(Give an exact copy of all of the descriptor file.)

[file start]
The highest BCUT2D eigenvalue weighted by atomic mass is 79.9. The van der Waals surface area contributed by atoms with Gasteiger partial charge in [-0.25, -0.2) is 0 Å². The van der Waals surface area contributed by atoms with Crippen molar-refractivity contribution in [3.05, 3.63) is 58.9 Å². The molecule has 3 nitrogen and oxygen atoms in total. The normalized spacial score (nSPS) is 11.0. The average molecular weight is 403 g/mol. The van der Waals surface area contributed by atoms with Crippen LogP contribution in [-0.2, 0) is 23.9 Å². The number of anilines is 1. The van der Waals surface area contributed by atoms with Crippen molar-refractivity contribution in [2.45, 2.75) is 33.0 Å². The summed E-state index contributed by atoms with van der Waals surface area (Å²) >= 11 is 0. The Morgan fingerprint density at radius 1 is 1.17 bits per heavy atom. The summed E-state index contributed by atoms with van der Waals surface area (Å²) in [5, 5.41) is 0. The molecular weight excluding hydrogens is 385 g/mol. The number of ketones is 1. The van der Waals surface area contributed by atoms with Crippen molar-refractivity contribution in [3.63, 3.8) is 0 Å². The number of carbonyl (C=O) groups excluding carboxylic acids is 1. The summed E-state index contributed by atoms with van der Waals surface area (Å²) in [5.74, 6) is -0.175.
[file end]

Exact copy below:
The highest BCUT2D eigenvalue weighted by atomic mass is 79.9. The van der Waals surface area contributed by atoms with Gasteiger partial charge in [-0.25, -0.2) is 0 Å². The van der Waals surface area contributed by atoms with Crippen molar-refractivity contribution in [3.05, 3.63) is 58.9 Å². The molecule has 3 nitrogen and oxygen atoms in total. The normalized spacial score (nSPS) is 11.0. The average molecular weight is 403 g/mol. The van der Waals surface area contributed by atoms with Crippen LogP contribution in [-0.2, 0) is 23.9 Å². The number of anilines is 1. The van der Waals surface area contributed by atoms with Crippen molar-refractivity contribution in [2.45, 2.75) is 33.0 Å². The summed E-state index contributed by atoms with van der Waals surface area (Å²) >= 11 is 0. The Morgan fingerprint density at radius 1 is 1.17 bits per heavy atom. The summed E-state index contributed by atoms with van der Waals surface area (Å²) in [5, 5.41) is 0. The molecular weight excluding hydrogens is 385 g/mol. The number of ketones is 1. The van der Waals surface area contributed by atoms with Crippen molar-refractivity contribution in [3.63, 3.8) is 0 Å². The number of carbonyl (C=O) groups excluding carboxylic acids is 1. The summed E-state index contributed by atoms with van der Waals surface area (Å²) in [5.74, 6) is -0.175.